Gaining A Diagnostic Edge In Single-Sample Individuals

A computational framework that converts node data into edge data could help researchers identify causal networks in single-sample patients.

AsianScientist (May 22, 2015) – Scientists have devised a network approach to identifying biomarkers from a single patient sample, a computational framework called EdgeBiomarker. Their research has been published in the Journal of Molecular Cell Biology.

Complex diseases typically result from the failure of the relevant system rather than individual molecules or components. Therefore, networks or edges among molecules are considered to be a stable and reliable form for characterizing complex diseases or phenotypes as biomarkers.

Generally, an edge in a molecular network is represented by its correlation coefficient, a measurement which requires several samples to calculate. But for many biomedical applications, there is only one sample for one individual. Hence, it is difficult to diagnose an individual with a single sample by using correlation coefficient.

To address this issue, Professor Chen Luonan and his group from the Key Laboratory of Systems Biology, Institute of Biochemistry and Cell Biology, Shanghai Institutes for Biological Sciences developed a new method for diagnosing single-sample individual by using the correlation information of molecular pairs, i.e. edge biomarkers.

Using this method, they designed a data transformation that turns ‘node data’ of molecular expression into ‘edge data’ which capture the information of correlation for each sample. Feature selection methods are then applied to edge data to extract the features with best classification accuracy as edge biomarkers.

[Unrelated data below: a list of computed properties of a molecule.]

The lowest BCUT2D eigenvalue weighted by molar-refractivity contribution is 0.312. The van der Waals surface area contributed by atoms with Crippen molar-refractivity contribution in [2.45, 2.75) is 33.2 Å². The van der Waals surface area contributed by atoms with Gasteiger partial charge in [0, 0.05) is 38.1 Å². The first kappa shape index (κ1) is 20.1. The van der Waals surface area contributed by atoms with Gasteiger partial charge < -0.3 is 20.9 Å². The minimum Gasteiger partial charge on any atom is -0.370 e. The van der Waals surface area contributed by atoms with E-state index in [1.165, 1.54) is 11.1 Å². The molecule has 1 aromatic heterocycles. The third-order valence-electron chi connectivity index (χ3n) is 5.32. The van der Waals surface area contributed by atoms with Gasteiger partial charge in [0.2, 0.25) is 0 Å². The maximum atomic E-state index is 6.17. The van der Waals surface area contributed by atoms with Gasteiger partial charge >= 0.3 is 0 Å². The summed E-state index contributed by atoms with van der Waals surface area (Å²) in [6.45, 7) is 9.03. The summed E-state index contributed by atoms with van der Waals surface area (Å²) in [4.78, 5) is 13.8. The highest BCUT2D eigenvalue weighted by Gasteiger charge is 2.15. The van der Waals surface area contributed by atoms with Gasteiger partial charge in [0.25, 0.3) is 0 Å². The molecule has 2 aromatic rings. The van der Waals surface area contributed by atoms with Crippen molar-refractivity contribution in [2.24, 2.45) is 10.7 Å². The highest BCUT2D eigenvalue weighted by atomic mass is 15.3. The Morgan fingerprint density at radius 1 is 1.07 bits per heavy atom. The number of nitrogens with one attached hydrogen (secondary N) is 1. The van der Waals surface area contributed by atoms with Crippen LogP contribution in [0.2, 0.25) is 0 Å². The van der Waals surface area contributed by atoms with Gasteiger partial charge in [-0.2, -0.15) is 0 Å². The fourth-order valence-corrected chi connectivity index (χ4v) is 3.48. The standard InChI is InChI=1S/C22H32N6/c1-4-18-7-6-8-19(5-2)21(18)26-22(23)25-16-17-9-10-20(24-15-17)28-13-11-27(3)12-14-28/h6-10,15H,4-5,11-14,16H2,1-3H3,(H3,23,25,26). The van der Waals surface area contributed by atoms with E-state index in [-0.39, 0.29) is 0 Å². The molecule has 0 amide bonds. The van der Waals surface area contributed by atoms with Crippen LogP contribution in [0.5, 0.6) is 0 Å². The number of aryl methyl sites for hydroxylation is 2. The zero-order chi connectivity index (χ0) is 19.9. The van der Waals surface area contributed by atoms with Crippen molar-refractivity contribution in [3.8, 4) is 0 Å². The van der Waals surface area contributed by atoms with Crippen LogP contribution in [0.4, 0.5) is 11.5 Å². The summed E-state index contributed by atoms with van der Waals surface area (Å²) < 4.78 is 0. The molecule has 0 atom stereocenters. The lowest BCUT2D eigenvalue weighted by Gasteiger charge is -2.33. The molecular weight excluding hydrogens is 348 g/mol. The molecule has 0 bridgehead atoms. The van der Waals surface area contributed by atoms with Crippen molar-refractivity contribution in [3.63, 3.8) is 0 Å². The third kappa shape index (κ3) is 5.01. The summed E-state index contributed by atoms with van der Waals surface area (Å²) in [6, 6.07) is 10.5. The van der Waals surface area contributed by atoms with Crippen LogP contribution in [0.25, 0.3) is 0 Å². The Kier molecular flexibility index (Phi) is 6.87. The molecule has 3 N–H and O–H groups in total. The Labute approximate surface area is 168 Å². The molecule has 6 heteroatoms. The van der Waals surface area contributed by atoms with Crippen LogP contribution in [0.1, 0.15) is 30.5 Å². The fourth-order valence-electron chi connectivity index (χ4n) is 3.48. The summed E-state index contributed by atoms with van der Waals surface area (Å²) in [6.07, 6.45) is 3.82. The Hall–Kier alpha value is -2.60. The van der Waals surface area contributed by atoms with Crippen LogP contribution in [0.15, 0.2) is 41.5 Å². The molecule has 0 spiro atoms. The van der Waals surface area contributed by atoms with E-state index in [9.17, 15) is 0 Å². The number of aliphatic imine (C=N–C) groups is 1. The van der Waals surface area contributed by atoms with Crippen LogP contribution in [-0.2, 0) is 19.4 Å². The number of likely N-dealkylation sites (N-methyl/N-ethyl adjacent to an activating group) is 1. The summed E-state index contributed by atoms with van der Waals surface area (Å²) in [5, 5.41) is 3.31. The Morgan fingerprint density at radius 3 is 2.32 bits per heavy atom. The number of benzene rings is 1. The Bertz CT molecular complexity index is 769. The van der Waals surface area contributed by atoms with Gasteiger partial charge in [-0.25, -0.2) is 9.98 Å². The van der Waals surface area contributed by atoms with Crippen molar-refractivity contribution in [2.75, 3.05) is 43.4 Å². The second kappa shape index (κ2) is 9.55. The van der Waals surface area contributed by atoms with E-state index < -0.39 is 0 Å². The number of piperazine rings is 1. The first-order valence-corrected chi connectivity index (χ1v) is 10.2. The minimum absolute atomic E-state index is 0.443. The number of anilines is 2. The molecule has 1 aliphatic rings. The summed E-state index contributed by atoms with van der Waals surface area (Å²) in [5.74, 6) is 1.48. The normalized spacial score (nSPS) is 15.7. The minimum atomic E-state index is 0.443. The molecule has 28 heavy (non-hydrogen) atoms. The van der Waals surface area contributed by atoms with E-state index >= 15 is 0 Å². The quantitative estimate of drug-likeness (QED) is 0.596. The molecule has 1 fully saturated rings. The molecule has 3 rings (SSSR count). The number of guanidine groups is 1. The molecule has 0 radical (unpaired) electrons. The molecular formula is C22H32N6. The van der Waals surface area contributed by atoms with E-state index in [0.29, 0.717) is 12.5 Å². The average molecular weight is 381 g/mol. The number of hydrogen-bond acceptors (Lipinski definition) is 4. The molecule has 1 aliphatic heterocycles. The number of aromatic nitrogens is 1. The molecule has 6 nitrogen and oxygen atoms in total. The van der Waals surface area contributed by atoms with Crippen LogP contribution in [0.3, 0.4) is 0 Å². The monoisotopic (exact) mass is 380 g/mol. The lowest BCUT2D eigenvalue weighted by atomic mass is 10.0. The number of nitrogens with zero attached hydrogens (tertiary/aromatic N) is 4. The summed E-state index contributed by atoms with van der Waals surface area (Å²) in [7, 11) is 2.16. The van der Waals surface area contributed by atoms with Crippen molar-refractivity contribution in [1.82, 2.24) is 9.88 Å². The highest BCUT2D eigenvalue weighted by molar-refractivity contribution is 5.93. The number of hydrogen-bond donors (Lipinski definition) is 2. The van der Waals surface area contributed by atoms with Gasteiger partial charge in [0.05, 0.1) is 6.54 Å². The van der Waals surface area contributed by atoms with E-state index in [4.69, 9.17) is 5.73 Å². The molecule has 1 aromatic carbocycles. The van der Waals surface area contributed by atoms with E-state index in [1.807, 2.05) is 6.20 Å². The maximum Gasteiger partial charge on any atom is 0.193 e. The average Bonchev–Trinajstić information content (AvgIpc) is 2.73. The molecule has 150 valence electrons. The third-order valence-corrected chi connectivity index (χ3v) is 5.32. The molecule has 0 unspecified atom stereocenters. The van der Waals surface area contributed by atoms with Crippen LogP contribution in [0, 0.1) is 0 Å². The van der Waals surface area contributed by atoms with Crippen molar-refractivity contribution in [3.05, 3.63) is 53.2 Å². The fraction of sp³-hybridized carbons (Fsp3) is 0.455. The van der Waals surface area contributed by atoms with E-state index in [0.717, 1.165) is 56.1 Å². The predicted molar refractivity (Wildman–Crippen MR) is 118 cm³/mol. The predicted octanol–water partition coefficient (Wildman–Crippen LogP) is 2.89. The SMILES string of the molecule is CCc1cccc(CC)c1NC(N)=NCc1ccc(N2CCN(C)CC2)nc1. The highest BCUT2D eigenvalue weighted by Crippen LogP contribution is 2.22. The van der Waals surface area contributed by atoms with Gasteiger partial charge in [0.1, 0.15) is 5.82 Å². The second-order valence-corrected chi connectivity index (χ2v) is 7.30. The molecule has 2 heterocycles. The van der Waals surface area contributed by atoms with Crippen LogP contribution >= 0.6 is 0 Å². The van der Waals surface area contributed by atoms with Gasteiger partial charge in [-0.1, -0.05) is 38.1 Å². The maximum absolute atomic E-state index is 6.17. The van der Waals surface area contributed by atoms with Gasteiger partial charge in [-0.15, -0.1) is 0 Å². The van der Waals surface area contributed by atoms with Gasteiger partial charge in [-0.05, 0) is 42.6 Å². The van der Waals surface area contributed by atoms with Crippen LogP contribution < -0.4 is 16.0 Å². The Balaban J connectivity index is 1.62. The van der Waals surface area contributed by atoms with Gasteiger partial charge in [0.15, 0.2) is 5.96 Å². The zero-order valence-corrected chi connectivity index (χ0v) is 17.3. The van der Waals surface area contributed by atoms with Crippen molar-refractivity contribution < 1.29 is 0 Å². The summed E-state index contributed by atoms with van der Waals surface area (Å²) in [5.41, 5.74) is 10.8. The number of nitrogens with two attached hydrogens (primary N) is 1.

The researchers applied the method on lung adenocarcinoma dataset from The Cancer Genome Atlas database and showed the advantages of edge biomarkers. They achieved better cross-validation accuracy of diagnosis than molecule or node biomarkers.

Edge biomarkers were found to be significantly enriched in relevant biological functions or pathways, implying that the association changes in a network—rather than expression changes in individual molecules—tend to be causally related to cancer development. The method identifies edge biomarkers even with non-differential molecules, which are generally missed by traditional approaches.

These findings provide a powerful tool for scientists working in big-data, personalized and precision medicine.

The article can be found at: Zhang et al. (2015) Diagnosing Phenotypes Of Single-sample Individuals By Edge Biomarkers.


Source: Chinese Academy of Sciences.
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